Monday, January 2, 2017

Ancient Egypt this week: A New Year

My one, the sister without peer, the handsomest of all!
She looks like the rising morning star at the start of a happy year.

New Years in Ancient Egypt 

First Stanza, Beginning of the sayings of the great happiness, from Papyrus Chester Beatty I

The brightest star SpDt, as the Ancient Egyptians called it, or Sirius "The Dog Star" appears aat midnight on New Year’s Eve. See the article on Sirius from EarthSky.

Sopdet ("skilled woman", also known as Sothis) represented Sirius, the Dog-Star. Sirius was the most important star to ancient Egyptian astronomers. It signalled the approach of the inundation and the beginning of a new year. New year was celebrated with a festival known as "The Coming of Sopdet".

Sopdet was the wife of Sahu ("the hidden one"), the constellation Orion, and the mother of Sopdu ("skilled man"), a falcon god who represented the planet Venus. This triad echoed the trio of Osiris, Isis and Horus, but the connections were not always simple. Sopdet became increasingly associated with Isis, who asserts that she is Sopdet (in "the lamentations of Isis and Nephthys" c 400 B.C) and will follow Osiris, the manifestation of Sahu. However, as well as being considered to be the spouse of Orion (Osiris), she is described by the pyramid texts as the daughter of Osiris.

Although Sopdet started out as an agricultural deity, closely associated with the Nile, by the Middle Kingdom she was also considered to be a mother goddess. This probably related to her growing connection with the goddess Isis. This connection was further strengthened by Sopdet's role in assisting the Pharaoh find his way to the imperishable stars. It may be no coincidence that Sirius disappeared for seventy days every year, and mummification took seventy days.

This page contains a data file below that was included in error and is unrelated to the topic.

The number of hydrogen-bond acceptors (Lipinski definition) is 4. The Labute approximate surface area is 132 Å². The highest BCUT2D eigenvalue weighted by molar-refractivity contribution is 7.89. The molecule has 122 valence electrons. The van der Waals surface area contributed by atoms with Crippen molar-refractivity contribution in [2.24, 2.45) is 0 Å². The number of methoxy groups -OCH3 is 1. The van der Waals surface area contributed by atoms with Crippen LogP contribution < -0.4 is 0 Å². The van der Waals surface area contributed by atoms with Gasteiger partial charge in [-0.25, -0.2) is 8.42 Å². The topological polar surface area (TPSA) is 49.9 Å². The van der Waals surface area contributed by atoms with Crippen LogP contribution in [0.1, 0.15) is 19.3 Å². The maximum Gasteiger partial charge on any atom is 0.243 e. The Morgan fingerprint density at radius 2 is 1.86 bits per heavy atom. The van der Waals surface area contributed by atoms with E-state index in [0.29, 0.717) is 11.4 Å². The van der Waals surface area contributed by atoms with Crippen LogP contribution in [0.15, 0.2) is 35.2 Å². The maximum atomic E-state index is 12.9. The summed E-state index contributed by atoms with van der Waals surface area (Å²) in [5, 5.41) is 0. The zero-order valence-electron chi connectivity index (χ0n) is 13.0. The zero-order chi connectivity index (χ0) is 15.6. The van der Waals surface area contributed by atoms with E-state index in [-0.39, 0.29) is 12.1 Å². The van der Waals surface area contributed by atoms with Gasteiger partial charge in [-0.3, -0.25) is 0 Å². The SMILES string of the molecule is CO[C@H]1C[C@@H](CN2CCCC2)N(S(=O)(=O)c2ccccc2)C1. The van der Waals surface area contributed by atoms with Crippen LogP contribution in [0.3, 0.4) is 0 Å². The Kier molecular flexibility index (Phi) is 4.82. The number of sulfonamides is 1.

Building Pharaoh's Chariot

Some historians claim that the Egyptian chariot launched a technological and strategic revolution and was the secret weapon behind Egypt’s greatest era of conquest known as the New Kingdom. But was the chariot really a revolutionary design? How decisive was its role in the bloody battles of the ancient world? A team of archaeologists, engineers, woodworkers and horse trainers builds and tests two accurate replicas of Egyptian royal chariots. Driving them to their limits in the desert outside Cairo, NOVA’s experts test the claim that the chariot marks a crucial turning point in ancient military history.

Click on the title link for a video.

Which Egyptian Pharaoh are you?

For some New Year's fun take the quiz by clicking on the link in the title. For what it's worth, I'm Ptolemy II:
"You are both a very dignified and a very curious person. You love to immerse yourself in literature and the arts, where you find beauty, exotic images, and noble thoughts. Publicly, you are a champion of learning. In your opinion, the world would be a much better place if everyone was a little more well-informed."

Bull fat, bats blood, and lizard poop were the drugs of choice in ancient Egypt
Photo: Mikkel Andreas Beck

Spells and lizard dung were part of the medical treatment in ancient Egypt, as evidenced by this 3,500-year-old papyrus. (Photo: Mikkel Andreas Beck).
“Bull fat, bat blood… donkey blood… what looks like the heart of a lizard. And a little pulverised pottery and a dash of honey.”

Egyptologist Sofie Schiødt traces her forefinger over the hieroglyphs as she reads aloud. We are in the papyrus reading room at the Department of Cross-Cultural and Regional Studies, University of Copenhagen, Denmark.

Museum Mysteries: The Mummy in the OR